If you’ve never tried a guest house before, you definitely should!

When traveling, there’s a variety of options for places to stay depending on your budget and your preferences. There are hotels, of course, and, in Japan, capsule hotels and ryokan (Japanese-style inns), but for the budgeting, open-minded, and more adventurous traveler, there are also hostels and guest houses, where you often share a room with other people and the bathrooms and living spaces are communal.

For some people, however, those are a no-no. Especially for our Japanese-language reporter Kouhey, who can’t sleep when he’s sharing a room with other people. Even when he was in the hospital, he tried to leave as soon as possible because he couldn’t stand being in a multi-patient room.

He’s stayed in a guest house before, when he’d had no choice. There were no private rooms available within his budget, and the cost of the room was 3,000 yen (currently US$20) per night, so he decided to book it.

▼ This wasn’t it, but it looked similar.

He’d been put in a four-person room with a group of three other young men who were in their early twenties. The guest house had arranged a drinking party for the people in the room, so Kouhey, despite being decades older, actually had a good time hanging out and didn’t feel his age at all.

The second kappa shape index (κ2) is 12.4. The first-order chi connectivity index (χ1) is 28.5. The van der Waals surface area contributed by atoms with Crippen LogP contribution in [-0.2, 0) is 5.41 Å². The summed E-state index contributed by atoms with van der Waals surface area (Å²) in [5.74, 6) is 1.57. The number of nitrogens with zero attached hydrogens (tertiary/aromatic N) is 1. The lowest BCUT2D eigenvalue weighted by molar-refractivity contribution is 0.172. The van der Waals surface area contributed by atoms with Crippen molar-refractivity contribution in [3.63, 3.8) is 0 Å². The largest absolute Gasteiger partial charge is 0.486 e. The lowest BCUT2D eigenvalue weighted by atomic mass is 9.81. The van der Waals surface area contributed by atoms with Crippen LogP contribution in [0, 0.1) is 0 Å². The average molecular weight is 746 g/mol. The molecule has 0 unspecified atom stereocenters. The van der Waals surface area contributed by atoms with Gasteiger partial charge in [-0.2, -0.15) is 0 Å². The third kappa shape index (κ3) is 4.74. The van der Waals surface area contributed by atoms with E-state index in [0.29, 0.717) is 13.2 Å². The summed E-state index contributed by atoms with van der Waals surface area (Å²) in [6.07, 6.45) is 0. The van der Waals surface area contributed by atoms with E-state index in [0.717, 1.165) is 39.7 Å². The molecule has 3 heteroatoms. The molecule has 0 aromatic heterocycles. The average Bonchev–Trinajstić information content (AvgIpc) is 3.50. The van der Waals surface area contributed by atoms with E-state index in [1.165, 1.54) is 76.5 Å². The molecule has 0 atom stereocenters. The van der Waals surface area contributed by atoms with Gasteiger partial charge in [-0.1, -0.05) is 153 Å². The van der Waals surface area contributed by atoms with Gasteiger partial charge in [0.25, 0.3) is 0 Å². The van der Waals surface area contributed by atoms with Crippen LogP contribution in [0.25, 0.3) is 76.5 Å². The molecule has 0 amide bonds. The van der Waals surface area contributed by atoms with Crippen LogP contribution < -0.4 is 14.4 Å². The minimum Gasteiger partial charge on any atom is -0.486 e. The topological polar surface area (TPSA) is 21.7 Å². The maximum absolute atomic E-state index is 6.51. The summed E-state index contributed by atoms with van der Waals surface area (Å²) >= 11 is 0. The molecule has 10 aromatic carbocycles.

However, the first problem came when he went to take a shower afterwards. There was no shampoo and no towels! Kouhey had never stayed in a guest house before, so he didn’t know he had to bring his own things. Without anything to wash or dry off with, he decided to skip the shower and go straight to sleep, but sleep didn’t come easy. His roommates’ snores and teeth grinding kept him awake all night. That’s when Kouhey vowed to never stay in a guest house ever again, until seven years later, when he recently went to book a hotel on Ishigaki Island in Okinawa and was met with a similar situation.

The hotels were shockingly expensive! He really didn’t want to spend that much money, so he reluctantly decided to make a reservation in a guesthouse. According to his research, which included searches on hotel reservation sites and YouTube, he found one in a neighborhood near the center of town called Misakicho that looked good and actually had a private room open.